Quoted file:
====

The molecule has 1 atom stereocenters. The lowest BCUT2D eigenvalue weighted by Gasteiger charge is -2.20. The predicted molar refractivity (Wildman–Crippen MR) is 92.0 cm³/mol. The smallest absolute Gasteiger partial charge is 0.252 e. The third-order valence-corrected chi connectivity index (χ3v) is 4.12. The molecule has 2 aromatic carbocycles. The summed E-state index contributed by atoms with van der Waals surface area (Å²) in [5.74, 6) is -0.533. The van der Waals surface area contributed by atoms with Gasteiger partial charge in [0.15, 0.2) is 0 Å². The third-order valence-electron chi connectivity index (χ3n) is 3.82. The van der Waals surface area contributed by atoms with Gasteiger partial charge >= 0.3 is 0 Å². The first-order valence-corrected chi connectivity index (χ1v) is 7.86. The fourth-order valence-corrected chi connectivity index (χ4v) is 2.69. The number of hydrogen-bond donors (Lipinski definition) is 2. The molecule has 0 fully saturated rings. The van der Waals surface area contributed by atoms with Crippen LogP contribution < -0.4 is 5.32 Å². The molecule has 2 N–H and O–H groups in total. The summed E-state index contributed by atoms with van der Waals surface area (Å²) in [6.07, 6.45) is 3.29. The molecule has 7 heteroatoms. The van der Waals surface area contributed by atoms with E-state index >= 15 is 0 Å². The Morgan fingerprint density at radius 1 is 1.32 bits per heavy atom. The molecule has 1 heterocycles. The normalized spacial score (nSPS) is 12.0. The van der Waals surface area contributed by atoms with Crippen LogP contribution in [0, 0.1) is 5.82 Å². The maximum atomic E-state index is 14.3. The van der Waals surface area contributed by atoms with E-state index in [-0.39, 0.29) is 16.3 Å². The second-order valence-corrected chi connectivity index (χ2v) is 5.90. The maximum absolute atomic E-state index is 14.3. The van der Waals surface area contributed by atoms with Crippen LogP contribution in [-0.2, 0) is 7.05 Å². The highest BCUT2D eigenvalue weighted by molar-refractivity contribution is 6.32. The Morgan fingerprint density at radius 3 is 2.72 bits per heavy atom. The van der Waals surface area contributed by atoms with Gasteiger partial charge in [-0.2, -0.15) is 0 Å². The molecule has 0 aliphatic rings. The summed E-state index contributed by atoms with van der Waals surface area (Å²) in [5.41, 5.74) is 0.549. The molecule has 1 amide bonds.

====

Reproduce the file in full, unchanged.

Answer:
The molecule has 1 atom stereocenters. The lowest BCUT2D eigenvalue weighted by Gasteiger charge is -2.20. The predicted molar refractivity (Wildman–Crippen MR) is 92.0 cm³/mol. The smallest absolute Gasteiger partial charge is 0.252 e. The third-order valence-corrected chi connectivity index (χ3v) is 4.12. The molecule has 2 aromatic carbocycles. The summed E-state index contributed by atoms with van der Waals surface area (Å²) in [5.74, 6) is -0.533. The van der Waals surface area contributed by atoms with Gasteiger partial charge in [0.15, 0.2) is 0 Å². The third-order valence-electron chi connectivity index (χ3n) is 3.82. The van der Waals surface area contributed by atoms with Gasteiger partial charge >= 0.3 is 0 Å². The first-order valence-corrected chi connectivity index (χ1v) is 7.86. The fourth-order valence-corrected chi connectivity index (χ4v) is 2.69. The number of hydrogen-bond donors (Lipinski definition) is 2. The molecule has 0 fully saturated rings. The van der Waals surface area contributed by atoms with Crippen LogP contribution < -0.4 is 5.32 Å². The molecule has 2 N–H and O–H groups in total. The summed E-state index contributed by atoms with van der Waals surface area (Å²) in [6.07, 6.45) is 3.29. The molecule has 7 heteroatoms. The van der Waals surface area contributed by atoms with E-state index >= 15 is 0 Å². The Morgan fingerprint density at radius 1 is 1.32 bits per heavy atom. The molecule has 1 heterocycles. The normalized spacial score (nSPS) is 12.0. The van der Waals surface area contributed by atoms with Crippen LogP contribution in [0, 0.1) is 5.82 Å². The maximum atomic E-state index is 14.3. The van der Waals surface area contributed by atoms with E-state index in [-0.39, 0.29) is 16.3 Å². The second-order valence-corrected chi connectivity index (χ2v) is 5.90. The maximum absolute atomic E-state index is 14.3. The van der Waals surface area contributed by atoms with Crippen LogP contribution in [-0.2, 0) is 7.05 Å². The highest BCUT2D eigenvalue weighted by molar-refractivity contribution is 6.32. The Morgan fingerprint density at radius 3 is 2.72 bits per heavy atom. The van der Waals surface area contributed by atoms with Gasteiger partial charge in [-0.2, -0.15) is 0 Å². The molecule has 0 aliphatic rings. The summed E-state index contributed by atoms with van der Waals surface area (Å²) in [5.41, 5.74) is 0.549. The molecule has 1 amide bonds.